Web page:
One of my favorite features of the Game Boy Advance growing up was the ability for some games to be played multiplayer with just one cartridge - the first player would have the cartridge and all the other Game Boys would download their side of the client from them. Wanting to replicate this myself, I later learned that this was accomplished with an external 256 KB RAM bank, starting at 0x02000000, that would hold a program that was sent to it via the cable.

However, bafflingly enough, I can't seem to find any resources about how to actually send such a program over the cable. The official programmer's guide from Nintendo is full of information about the different communications modes available to it (multiplayer link, UART, JOY BUS, etc.) and how to operate each of them, but it gives no indication of what communication mode you'd have to use and what bits you would have to send in order to get another Game Boy at the boot screen to start receiving a program. Most of the online resources I've consulted have been similar - lots of information about communication modes, but nothing filled in about the protocol. The most I've been able to find are sources calling it "multiboot", and one piece of ARM MBED source code that runs through the protocol via an ARM microcontroller board.

I know that it's been done, since hobbyists have been doing it for decades, so is there any definitive, general information on how to do it posted anywhere?

  • Can you describe more what kind of answer you want? I looked at the code and in general it is quite simple, the code fully describes and documents how it is done. It just sends the commands and the executable payload over a synchronous serial interface. The payload is just transmitted in slightly obfuscated form based on a key value coming from the receiving unit.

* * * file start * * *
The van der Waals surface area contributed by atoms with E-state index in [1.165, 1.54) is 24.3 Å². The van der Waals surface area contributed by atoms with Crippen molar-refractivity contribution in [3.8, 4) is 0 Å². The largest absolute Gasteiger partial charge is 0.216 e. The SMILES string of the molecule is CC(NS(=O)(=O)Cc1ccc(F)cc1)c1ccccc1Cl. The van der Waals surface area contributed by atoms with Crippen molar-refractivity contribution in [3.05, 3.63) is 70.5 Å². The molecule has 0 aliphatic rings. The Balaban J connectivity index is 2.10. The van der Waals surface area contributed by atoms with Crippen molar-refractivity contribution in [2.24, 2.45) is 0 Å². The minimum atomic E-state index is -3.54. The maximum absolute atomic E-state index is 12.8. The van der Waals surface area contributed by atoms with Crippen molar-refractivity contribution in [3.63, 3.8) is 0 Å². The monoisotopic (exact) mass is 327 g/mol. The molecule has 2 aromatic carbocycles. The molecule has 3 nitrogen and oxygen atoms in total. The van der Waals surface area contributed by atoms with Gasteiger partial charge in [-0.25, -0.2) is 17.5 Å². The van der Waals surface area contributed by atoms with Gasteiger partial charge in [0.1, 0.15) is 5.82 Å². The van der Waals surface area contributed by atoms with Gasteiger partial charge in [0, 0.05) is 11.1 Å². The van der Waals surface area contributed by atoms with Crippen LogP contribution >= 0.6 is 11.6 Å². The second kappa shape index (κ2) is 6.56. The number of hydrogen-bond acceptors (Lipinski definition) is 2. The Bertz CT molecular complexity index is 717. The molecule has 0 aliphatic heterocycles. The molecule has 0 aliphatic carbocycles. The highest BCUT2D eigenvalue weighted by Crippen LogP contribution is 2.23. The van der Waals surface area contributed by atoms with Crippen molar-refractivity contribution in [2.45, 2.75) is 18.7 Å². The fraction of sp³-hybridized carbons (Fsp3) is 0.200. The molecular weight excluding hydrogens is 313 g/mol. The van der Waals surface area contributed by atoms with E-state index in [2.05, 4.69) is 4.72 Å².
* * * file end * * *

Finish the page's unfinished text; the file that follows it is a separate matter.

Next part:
– Justme
    Apr 7, 2020 at 15:33
  • @Justme I'm looking for documentation with the same style and clarity as the other extant documentation on Game Boy Advance functions, going over things like acceptable ranges, edge cases, etc. If that doesn't exist, then I would accept a code sample of doing this from a host GBA.
    – TheHans255
    Apr 7, 2020 at 15:43

1 Answer 1


According to the documentation for the no$ emulators (https://www.problemkaputt.de/gbatek.htm), the core of the GBA's multiboot functionality revolves a BIOS syscall, SWI 0x25. The GBA's boot firmware will naturally look for and start communicating on any connection mode it supports (be it the normal serial mode, MultiPlay mode, or JOYBUS mode) - after the host GBA establishes a communcation session and sends handshake and header data, this syscall will send the multiboot payload to each connected GBA, verify with a CRC checksum, and begin execution.

Payload Structure

The multiboot payload resides at 0x02000000 on the client GBA, which is the location corresponding to 256KB of external work RAM. The first 192 bytes are the same as a cartridge payload (entry point, Nintendo logo, game title, etc.), followed by these entries specific to multiboot payloads:

Address Bytes Label Comment
0x0c0 4 RAM Entry Point CPU will begin execution here if mulitboot was installed from another GBA
0x0c4 1 Boot Mode Leave at 0 - the BIOS will overwrite this depending on how the payload was downloaded
0x0c5 1 Client ID number Leave at 0 - the BIOS will overwrite this with the player number minus 1 (e.g. player 4 will get 0x03 here)
0x0c6 26 Not used
0x0e0 4 JOYBUS Entry Point CPU will begin execution here if multiboot was installed via JOYBUS